NHK, Japan’s broadcasting corporation, took advantage of component video in the development of high-definition video. They developed the HD monitor and then worked backwards to create the equipment and camera to support it. This was an opportunity to start TV anew, and though the goal was 1,500 or more lines of resolution, the developers, SMPTE (now with a “T” for television) and, to an even greater degree, the manufacturers, aimed low: 1,125 lines or lower. Most scientists agree that 1,125 lines or less (and broadcasters and manufacturers have selected the lower resolutions) is below the optimum that the human eye can effectively process. Also, the selection of 16x9 as the aspect ratio was a head-scratcher. HD’s inroads into the homes of viewers have progressed at a snail’s pace: a little more than 20 years and counting. But with a higher resolution than NTSC standard video, HD did improve postproduction quality and film-to-tape and tape-to-film transfer. (But incidentally, picture resolution does not affect color rendition.) Julia and Julia, shot by Guiseppe Rotunno, ASC, AIC in 1987 on high definition and posted in HD, was the first HD feature transferred to 35mm film for theatrical presentation (see image).
During this time of rapid technology influx and change in video and television, film was a constant. Sure, print stocks and lab development/printing improved dramatically, but film’s color process endured and remained unchanged because of its simplicity (compared to electronic algorithms, compressions, etc.) and reliability (again, compared to electronic algorithms, compressions, etc.).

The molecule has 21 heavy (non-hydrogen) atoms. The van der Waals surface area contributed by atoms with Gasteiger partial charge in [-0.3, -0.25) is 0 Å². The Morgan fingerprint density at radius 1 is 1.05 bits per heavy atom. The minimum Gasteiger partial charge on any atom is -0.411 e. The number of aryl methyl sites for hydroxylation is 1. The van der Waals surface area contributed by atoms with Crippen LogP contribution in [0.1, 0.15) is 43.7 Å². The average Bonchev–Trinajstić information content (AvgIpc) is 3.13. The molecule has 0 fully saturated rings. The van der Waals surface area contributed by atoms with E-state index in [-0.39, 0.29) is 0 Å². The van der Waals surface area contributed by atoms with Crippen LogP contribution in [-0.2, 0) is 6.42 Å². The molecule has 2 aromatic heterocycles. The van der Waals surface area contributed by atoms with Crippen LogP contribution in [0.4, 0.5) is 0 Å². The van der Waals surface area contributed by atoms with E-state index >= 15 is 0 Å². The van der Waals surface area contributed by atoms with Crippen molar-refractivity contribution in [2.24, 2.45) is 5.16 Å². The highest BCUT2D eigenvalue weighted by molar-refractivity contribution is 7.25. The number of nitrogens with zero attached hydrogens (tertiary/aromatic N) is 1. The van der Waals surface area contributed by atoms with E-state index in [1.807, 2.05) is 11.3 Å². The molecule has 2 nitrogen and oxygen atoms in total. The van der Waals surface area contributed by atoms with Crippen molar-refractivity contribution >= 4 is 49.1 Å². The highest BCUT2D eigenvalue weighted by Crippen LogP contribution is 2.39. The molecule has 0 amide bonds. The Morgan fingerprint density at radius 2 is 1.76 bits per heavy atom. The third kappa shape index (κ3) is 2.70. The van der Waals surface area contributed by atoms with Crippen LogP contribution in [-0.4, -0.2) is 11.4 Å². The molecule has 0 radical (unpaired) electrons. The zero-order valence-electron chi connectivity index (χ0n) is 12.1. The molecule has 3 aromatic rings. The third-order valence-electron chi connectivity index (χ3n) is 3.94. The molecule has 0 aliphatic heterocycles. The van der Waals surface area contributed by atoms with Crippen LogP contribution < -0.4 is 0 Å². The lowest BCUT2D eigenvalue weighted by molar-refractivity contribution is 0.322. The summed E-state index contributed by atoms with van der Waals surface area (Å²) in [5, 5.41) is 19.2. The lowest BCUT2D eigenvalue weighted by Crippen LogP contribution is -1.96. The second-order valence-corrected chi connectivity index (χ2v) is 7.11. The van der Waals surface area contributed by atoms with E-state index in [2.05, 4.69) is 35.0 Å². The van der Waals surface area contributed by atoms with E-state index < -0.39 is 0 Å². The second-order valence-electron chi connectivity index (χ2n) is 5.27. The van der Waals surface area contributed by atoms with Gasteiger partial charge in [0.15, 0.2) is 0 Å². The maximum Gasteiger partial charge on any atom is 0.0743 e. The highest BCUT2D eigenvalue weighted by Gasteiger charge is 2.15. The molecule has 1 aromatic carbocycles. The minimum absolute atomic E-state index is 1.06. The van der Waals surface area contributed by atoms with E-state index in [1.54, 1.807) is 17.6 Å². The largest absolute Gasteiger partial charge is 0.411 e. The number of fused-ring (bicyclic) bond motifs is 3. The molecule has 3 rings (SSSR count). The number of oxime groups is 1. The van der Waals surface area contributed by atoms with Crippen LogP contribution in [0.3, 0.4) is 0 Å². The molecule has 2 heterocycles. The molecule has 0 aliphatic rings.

In the late 1970s and early ’80s, CCDs (charge-coupled devices) began to proliferate, given their ability to read out RGB charges as signals to corresponding pixels. As a result, digital bits slowly began to pervade the entertainment industry without constraints, essentially opening a Pandora’s box that will be discussed in the April issue of AC. Digital requires standards, but is it too soon? As history has shown, the powers-that-be have not made ideal choices. However, during those years, no ASC Technology Committee of the current group’s stature existed to present unified “best-practice recommendations.” Now one does, and its members have something to say.
Jump to: “The Color-Space Conundrum, Part 2”
Curtis Clark, ASC
John Schwartzman, ASC
John Hora, ASC
Steve Gainer, ASCby Douglas Bankston
Douglas Walker (Kodak)
Larry Thorpe (Canon)
Richard Edlund, ASC
Allen Daviau, ASC
Lou Levinson (Post Logic)
Joshua Pines (Technicolor)
The works of:
Paul Doherty, Ph.D. (San Francisco State University)
Kresimir Matkovic (Technical University of Vienna)
J.L. Benson (University of Massachussetts)
J.A. Ball (Technicolor)
Daniel V. Schroeder (Weber State University)
Lynn Nielson-Bohl (Vanderbilt University)
Marc Green, PH.D. (West Virginia Medical School)
Josh Wortman (University of California-San Diego)
M.H. Bornstein, Ph.D. (National Institute of Child Health and Human Development)
Robert .M. Boynton
James Gordon, Ph.D. (Brown University)
ASC Cinematographic Annual
A Technological History of Motion Pictures and Television (Fielding)
The History of Movie Photography (Coe)
Color and Culture (Gage)
A History of Motion Picture Color (Ryan)
Mr. Technicolor (Kalmus)
Color Television and Theory: Equipment Operation (RCA)
The Natural Philosophy of James Clerk Maxwell (Harman)